The debtors caused assets to be transferred out of a closely-held corporation. A bank creditor alleged that the indirect transfer constituted a fraudulent transfer, and as a result the creditor’s debt was non-dischargeable. The bankruptcy court agreed but limited the amount of non-dischargeable debt to the value of assets attributable to the creditor’s security interest. The district court took a different approach that precluded consideration of assets titled in the corporation absent a showing that the corporation was an alter ego of the debtors. The creditor appealed to the 9th Circuit.
As a result of a convoluted sequence of events, the bank held a loan to an entity (Corp 1) secured by a blanket lien on all of its assets. A debtor was the sole member and manager of Corp 1, and the debtor and his wife guaranteed the loan to Corp 1.
Over a two-year period, Corp 1 and the bank entered into several forbearance agreements while the debtor repeatedly asked for loan modifications. In the meantime, the debtors took steps to place assets beyond the reach of their creditors.
Among other things, the debtor caused Corp 1 to transfer assets valued at $123,200 to another 100% owned corporation (Corp 2). He also purchased a third entity (Corp 3) for $200, caused Corp 2 to transfer its assets to Corp 3 for no consideration, and arranged for a family trust to buy 100% of the Corp 3 stock.
At that point Corp 3’s assets had a value of $385,000, of which $123,200 was attributable to the assets that originated with Corp 1. Corp 3 agreed to pay $385,000 back to the debtor personally, ostensibly as repayment of a shareholder loan. There were some further shenanigans that left all three entities (Corp 1, Corp 2 and Corp 3) insolvent.
After a default on the loan and personal guarantees, the bank sued Corp 1 and the debtors. Although the action against the debtors was stayed once they filed bankruptcy, the bank obtained a final judgment against Corp 1 for ~$1.7 million.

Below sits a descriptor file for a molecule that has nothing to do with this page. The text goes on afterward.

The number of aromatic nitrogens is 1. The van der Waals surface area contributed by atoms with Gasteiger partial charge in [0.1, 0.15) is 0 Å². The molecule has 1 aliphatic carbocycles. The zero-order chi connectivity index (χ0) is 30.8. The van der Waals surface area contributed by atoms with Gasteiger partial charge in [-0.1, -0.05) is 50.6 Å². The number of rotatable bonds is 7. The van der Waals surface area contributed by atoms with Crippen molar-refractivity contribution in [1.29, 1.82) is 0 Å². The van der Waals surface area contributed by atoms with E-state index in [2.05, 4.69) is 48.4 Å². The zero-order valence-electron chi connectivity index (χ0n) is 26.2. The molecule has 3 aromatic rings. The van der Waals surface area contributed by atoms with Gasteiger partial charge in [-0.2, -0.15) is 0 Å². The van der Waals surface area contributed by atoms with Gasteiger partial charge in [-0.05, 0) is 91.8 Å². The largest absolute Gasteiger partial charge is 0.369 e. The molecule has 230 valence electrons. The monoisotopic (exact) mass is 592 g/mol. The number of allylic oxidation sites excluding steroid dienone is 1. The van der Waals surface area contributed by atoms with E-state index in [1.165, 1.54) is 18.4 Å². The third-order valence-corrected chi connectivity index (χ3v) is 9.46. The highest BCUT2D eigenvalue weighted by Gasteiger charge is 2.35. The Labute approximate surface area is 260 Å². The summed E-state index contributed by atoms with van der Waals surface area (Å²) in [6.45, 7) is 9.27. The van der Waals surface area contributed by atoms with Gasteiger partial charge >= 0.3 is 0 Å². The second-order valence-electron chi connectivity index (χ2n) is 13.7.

Corp 1 was not collectible, so the bank filed an adversary proceeding in the bankruptcy against the debtors, claiming that the transfer of assets out of Corp 2 was a fraudulent transfer. One of the exceptions from dischargeability under section 523(a) is for debts obtained by “actual fraud.” As the Supreme Court explained, this can include a fraudulent transfer.
Under the state fraudulent transfer act, “transfer” is defined as “every mode, direct or indirect” of disposing of an asset. “Asset” is defined as “property of a debtor.” And “property” is “anything that may be the subject of ownership.”
Against this background the bankruptcy court ruled in favor of the bank but limited the judgment to the part of $385,000 that could be traced to the bank’s collateral – namely $123,200. The district court concluded that the bank could recover only property of the debtor, and thus it concluded that the bank would have to obtain a ruling that Corp 2 was the alter ego of the debtors in order to have non-dischargeability based on Corp 2’s assets.